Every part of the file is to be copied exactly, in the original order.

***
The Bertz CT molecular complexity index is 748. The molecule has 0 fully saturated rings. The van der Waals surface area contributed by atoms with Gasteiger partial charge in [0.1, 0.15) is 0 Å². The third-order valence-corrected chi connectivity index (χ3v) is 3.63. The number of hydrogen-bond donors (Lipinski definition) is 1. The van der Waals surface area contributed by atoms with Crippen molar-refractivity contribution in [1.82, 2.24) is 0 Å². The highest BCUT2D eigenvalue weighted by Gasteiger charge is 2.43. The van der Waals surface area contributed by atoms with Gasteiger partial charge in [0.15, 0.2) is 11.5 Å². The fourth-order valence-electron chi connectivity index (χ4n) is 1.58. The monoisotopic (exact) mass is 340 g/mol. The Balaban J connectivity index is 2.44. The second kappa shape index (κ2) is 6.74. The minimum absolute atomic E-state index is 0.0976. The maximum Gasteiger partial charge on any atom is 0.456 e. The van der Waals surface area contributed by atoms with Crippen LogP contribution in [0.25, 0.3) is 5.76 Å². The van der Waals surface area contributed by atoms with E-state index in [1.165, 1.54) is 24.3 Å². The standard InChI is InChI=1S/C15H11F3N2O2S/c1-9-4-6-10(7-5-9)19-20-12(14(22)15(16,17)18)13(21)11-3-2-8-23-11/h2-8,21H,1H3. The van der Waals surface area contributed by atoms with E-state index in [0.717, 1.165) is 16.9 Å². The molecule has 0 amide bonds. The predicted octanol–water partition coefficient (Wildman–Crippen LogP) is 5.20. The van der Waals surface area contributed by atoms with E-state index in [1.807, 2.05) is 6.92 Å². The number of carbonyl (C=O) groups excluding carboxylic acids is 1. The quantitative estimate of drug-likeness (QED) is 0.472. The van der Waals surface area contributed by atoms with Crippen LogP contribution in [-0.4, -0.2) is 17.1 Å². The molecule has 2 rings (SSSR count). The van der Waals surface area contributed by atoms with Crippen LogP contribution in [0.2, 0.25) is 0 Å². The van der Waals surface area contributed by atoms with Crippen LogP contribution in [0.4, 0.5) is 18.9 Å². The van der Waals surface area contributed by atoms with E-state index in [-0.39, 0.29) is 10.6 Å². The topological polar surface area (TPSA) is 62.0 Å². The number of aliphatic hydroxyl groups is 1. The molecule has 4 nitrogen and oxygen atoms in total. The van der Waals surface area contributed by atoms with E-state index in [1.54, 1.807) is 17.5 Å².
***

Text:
The Bertz CT molecular complexity index is 748. The molecule has 0 fully saturated rings. The van der Waals surface area contributed by atoms with Gasteiger partial charge in [0.1, 0.15) is 0 Å². The third-order valence-corrected chi connectivity index (χ3v) is 3.63. The number of hydrogen-bond donors (Lipinski definition) is 1. The van der Waals surface area contributed by atoms with Crippen molar-refractivity contribution in [1.82, 2.24) is 0 Å². The highest BCUT2D eigenvalue weighted by Gasteiger charge is 2.43. The van der Waals surface area contributed by atoms with Gasteiger partial charge in [0.15, 0.2) is 11.5 Å². The fourth-order valence-electron chi connectivity index (χ4n) is 1.58. The monoisotopic (exact) mass is 340 g/mol. The Balaban J connectivity index is 2.44. The second kappa shape index (κ2) is 6.74. The minimum absolute atomic E-state index is 0.0976. The maximum Gasteiger partial charge on any atom is 0.456 e. The van der Waals surface area contributed by atoms with Crippen LogP contribution in [0.25, 0.3) is 5.76 Å². The van der Waals surface area contributed by atoms with E-state index in [1.165, 1.54) is 24.3 Å². The standard InChI is InChI=1S/C15H11F3N2O2S/c1-9-4-6-10(7-5-9)19-20-12(14(22)15(16,17)18)13(21)11-3-2-8-23-11/h2-8,21H,1H3. The van der Waals surface area contributed by atoms with E-state index in [0.717, 1.165) is 16.9 Å². The molecule has 0 amide bonds. The predicted octanol–water partition coefficient (Wildman–Crippen LogP) is 5.20. The van der Waals surface area contributed by atoms with E-state index in [1.807, 2.05) is 6.92 Å². The number of carbonyl (C=O) groups excluding carboxylic acids is 1. The quantitative estimate of drug-likeness (QED) is 0.472. The van der Waals surface area contributed by atoms with Crippen LogP contribution in [-0.4, -0.2) is 17.1 Å². The molecule has 2 rings (SSSR count). The van der Waals surface area contributed by atoms with Crippen LogP contribution in [0.2, 0.25) is 0 Å². The van der Waals surface area contributed by atoms with Crippen LogP contribution in [0.4, 0.5) is 18.9 Å². The van der Waals surface area contributed by atoms with E-state index in [-0.39, 0.29) is 10.6 Å². The topological polar surface area (TPSA) is 62.0 Å². The number of aliphatic hydroxyl groups is 1. The molecule has 4 nitrogen and oxygen atoms in total. The van der Waals surface area contributed by atoms with E-state index in [1.54, 1.807) is 17.5 Å².